Given the severe nature of the president’s remarks, it seems strange that the resulting executive action was not more forceful, and even stranger that Biden chose to call the situation an emergency without declaring an emergency.
White House National Climate Advisor Gina McCarthy told a press gaggle that Wednesday’s announcement was just the start of actions the White House would announce in the coming days and weeks, that the situation was an emergency, but that the president did not yet feel the emergency constituted a national state of emergency.
“I think that it was just a decision that we need to be thoughtful about this, and we want to outline actions, not just declare things,” McCarthy said. “So I think it was just important for the president to get his arms around the various threads of work that we can put together and lay them out in a way that he’s comfortable with.”
If read literally, McCarthy indicated the president views climate change as a crisis but doesn’t yet feel comfortable fighting it.
When pressed by gathered media about the mismatch of rhetoric and action, McCarthy said, “I think the president is making it very clear today that climate change is an emergency. And he’s making it very clear today that while Congress didn’t move forward, that just is driving him to move forward with much clearer plans and much larger and more accelerated commitments.”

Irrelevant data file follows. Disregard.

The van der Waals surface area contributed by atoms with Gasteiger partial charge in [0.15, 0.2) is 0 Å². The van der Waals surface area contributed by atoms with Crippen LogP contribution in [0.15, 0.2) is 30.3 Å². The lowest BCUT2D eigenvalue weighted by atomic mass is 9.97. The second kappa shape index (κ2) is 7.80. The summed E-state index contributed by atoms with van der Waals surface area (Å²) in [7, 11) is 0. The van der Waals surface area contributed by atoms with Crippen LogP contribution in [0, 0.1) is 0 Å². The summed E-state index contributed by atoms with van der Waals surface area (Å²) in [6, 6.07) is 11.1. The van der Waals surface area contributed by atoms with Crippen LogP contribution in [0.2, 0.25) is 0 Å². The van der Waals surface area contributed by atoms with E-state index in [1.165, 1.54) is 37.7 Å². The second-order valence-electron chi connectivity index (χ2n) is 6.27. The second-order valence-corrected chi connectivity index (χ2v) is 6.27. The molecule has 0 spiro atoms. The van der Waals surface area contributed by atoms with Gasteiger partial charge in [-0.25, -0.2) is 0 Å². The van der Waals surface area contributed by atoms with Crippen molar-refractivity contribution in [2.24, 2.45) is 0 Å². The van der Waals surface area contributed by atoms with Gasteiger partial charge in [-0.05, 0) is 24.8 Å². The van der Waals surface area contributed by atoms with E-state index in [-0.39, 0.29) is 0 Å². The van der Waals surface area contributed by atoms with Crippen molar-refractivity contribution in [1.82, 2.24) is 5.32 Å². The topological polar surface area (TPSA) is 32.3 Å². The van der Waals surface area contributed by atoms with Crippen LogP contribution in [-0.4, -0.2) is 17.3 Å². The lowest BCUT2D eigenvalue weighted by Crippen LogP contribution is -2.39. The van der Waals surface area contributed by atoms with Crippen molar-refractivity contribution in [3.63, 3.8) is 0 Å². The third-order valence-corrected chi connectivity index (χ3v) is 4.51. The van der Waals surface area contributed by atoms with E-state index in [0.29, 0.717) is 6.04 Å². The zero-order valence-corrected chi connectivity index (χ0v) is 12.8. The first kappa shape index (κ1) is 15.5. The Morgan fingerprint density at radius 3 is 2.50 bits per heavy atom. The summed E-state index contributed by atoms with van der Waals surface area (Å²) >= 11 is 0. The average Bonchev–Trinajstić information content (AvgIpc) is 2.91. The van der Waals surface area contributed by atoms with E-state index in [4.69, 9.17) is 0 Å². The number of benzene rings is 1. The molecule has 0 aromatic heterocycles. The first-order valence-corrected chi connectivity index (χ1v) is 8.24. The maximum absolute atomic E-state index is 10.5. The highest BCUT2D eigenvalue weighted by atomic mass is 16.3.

That explanation did not seem to satisfy the journalists at the gaggle, and one asked if the president feared he might be engaging in executive overreach to declare a national emergency.
“I think the considerations are just that the president wants to make sure that we’re doing this right, that we’re laying it out, and that we have the time we need to get this work done,” McCarthy said. “That’s all.”
McCarthy did not explain how the situation could be urgent enough to be an emergency, but not urgent enough to require urgency, nor would she respond when asked if the president has a legal right to declare a national emergency in response to climate change. However, she did state, emphatically, that the White House and Biden had the authority to act.
“All I know is that the president has broad authority in these areas, and he’s going to utilize the authorities he feels most appropriate,” McCarthy said.
Later in the day, upon his arrival at Joint Base Andrews in Maryland, Biden stated more boldly that he did, in fact, view the declaration of a national emergency as a potential legal problem.
“I’m running into traps on the totality of the authority I have,” Biden said. He later added, “I think I can do more, unless the Congress acts. In the meantime, I can do more, because not enough is being done now. And so, there’s still discussions going on about whether or not there will be some action on my climate plan. And that’s — I’m told that’s in play. And we’ll see. We’ll see what happens.”